Although the idea of older children and teenagers spending time unsupervised is no longer novel, with as many as one third of the nation's school age children spending some time unsupervised in a typical week, there are valid safety concerns in leaving children at home alone.
You can check with your state's Department of Social Services to see if your state has a minimum age for leaving children unsupervised. You are likely to find that there is no specific age, although the common recommendation is that children under twelve be provided with appropriate supervision while their parents are away from home. There may also be a suggestion that an older sibling, even if old enough to be left at home alone, is not necessarily an appropriate babysitter for younger siblings.
There is good reason not to set a specific age at which children may be left at home alone. Specifically, no matter what age you pick there will be some children who are not sufficiently mature to look after themselves. It would not be good public policy to effectively grant parents immunity for the consequences of what they know to be poor parenting decisions, merely because a child has reached the age specified in a statute or regulation. Also, the nature and duration of the parents' absence can significantly affect the age at which the child should be left alone. A twelve-year-old may be perfectly comfortable taking care of himself after school until a parent gets home from work, but that does not mean that he's sufficiently mature to stay at home alone while his parents take a two-week tour of Europe.
When a parent leaves younger children home alone, the police or child protective services agencies are likely to respond to a tip, and verify that the children have appropriate adult supervision and aren't in any danger. With preteens and teens, the most likely reason for protective services or the police to learn that a child is home alone is an accident or other tragedy. The parent may then have to establish in retrospect why the children were left alone. It is best for parents to make these decisions with caution, to make sure that their children have appropriate maturity to be left alone, and to make sure that they are instructed on how to handle emergencies and have emergency contacts to assist them in case something goes wrong.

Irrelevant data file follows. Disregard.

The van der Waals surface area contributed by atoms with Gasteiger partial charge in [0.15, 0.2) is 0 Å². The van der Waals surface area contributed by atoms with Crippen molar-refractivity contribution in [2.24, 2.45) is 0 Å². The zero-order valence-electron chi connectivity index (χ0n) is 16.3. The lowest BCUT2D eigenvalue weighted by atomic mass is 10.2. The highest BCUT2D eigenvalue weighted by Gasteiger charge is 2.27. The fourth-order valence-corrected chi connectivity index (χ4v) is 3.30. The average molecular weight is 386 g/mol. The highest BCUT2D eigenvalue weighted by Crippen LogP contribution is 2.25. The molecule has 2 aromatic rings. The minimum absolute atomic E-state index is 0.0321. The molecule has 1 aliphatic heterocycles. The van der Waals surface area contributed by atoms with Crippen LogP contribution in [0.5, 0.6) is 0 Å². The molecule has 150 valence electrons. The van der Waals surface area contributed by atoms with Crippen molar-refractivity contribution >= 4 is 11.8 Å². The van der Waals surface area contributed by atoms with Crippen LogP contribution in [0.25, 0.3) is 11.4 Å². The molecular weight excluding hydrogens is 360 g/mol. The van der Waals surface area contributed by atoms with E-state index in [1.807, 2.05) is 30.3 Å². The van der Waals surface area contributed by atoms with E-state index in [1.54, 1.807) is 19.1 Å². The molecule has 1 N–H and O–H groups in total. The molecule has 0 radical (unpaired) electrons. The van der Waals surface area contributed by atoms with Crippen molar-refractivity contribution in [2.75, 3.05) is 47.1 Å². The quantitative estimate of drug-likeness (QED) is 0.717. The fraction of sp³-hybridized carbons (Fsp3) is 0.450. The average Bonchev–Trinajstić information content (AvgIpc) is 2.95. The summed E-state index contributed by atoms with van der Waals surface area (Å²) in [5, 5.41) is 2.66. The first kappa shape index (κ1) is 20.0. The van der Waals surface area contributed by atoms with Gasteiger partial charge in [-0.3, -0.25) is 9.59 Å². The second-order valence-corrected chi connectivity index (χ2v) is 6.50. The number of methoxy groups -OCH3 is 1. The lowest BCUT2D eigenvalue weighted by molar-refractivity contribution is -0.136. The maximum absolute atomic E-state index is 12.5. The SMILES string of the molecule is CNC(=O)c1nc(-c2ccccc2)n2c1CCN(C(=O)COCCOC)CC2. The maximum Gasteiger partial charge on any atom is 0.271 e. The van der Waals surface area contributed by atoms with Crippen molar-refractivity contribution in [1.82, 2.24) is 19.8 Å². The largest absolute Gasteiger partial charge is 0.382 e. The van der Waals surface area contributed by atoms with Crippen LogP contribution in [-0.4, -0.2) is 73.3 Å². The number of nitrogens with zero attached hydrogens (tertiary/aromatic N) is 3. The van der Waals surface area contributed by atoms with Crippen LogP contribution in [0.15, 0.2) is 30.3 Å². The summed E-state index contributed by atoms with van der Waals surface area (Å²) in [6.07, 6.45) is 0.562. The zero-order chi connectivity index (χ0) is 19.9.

It may appear to some that the state should take a firmer stand on leaving children home alone. That it should set minimum ages and presumptions, with the goal of maximizing child safety. However, the effects of any such rules would fall disproportionately on working families, who may have their children spend a period of time alone before or after school, or on poor families who cannot afford child care. It would consume the limited resources of protective services agencies, pursuing cases involving children who really are sufficiently mature to look after themselves for limited periods of time, distracting them from focusing on cases of bona fide child neglect. Also, there's a question of how much government interference our society wishes to tolerate in parenting decisions.
The proper care and supervision of children, including preteens and teenagers, is a valid subject for child custody litigation. While courts are usually reluctant to put undue weight on a parent's need to use child care, the absence of any supervision is a more serious concern. Thus, when making a custody decision, a court may be inclined to consider a parent's ability and willingness to limit the amount of time the children will be left unsupervised. Parents should consider exploring the possibility of before- and after-school programs, some of which are available directly through the public schools, which may be available at a reasonable cost.